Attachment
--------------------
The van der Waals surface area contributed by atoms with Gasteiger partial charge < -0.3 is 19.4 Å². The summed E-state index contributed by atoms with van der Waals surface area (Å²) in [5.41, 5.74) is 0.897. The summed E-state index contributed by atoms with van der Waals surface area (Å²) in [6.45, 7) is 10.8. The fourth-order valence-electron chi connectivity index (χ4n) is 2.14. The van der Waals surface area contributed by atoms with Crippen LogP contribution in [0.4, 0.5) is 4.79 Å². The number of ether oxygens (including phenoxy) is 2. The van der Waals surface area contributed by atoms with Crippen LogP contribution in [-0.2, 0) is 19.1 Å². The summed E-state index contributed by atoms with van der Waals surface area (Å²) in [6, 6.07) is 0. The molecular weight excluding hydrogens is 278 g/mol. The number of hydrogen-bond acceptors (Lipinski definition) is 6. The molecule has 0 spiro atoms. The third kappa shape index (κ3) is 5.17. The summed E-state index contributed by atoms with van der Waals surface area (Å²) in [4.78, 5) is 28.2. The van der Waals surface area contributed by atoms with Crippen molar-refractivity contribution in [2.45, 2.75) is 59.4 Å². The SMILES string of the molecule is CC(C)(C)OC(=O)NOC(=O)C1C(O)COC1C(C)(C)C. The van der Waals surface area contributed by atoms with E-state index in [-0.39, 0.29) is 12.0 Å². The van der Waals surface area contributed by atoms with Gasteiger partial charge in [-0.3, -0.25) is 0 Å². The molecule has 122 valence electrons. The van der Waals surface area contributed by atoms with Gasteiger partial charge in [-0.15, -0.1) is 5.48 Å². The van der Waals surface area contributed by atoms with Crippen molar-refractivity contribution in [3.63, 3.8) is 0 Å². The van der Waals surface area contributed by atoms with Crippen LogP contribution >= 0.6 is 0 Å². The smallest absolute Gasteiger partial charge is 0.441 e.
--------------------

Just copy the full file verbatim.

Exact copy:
The van der Waals surface area contributed by atoms with Gasteiger partial charge < -0.3 is 19.4 Å². The summed E-state index contributed by atoms with van der Waals surface area (Å²) in [5.41, 5.74) is 0.897. The summed E-state index contributed by atoms with van der Waals surface area (Å²) in [6.45, 7) is 10.8. The fourth-order valence-electron chi connectivity index (χ4n) is 2.14. The van der Waals surface area contributed by atoms with Crippen LogP contribution in [0.4, 0.5) is 4.79 Å². The number of ether oxygens (including phenoxy) is 2. The van der Waals surface area contributed by atoms with Crippen LogP contribution in [-0.2, 0) is 19.1 Å². The summed E-state index contributed by atoms with van der Waals surface area (Å²) in [6, 6.07) is 0. The molecular weight excluding hydrogens is 278 g/mol. The number of hydrogen-bond acceptors (Lipinski definition) is 6. The molecule has 0 spiro atoms. The third kappa shape index (κ3) is 5.17. The summed E-state index contributed by atoms with van der Waals surface area (Å²) in [4.78, 5) is 28.2. The van der Waals surface area contributed by atoms with Crippen molar-refractivity contribution in [2.45, 2.75) is 59.4 Å². The SMILES string of the molecule is CC(C)(C)OC(=O)NOC(=O)C1C(O)COC1C(C)(C)C. The van der Waals surface area contributed by atoms with E-state index in [-0.39, 0.29) is 12.0 Å². The van der Waals surface area contributed by atoms with Gasteiger partial charge in [-0.3, -0.25) is 0 Å². The molecule has 122 valence electrons. The van der Waals surface area contributed by atoms with Gasteiger partial charge in [-0.15, -0.1) is 5.48 Å². The van der Waals surface area contributed by atoms with Crippen molar-refractivity contribution in [3.63, 3.8) is 0 Å². The van der Waals surface area contributed by atoms with Crippen LogP contribution >= 0.6 is 0 Å². The smallest absolute Gasteiger partial charge is 0.441 e.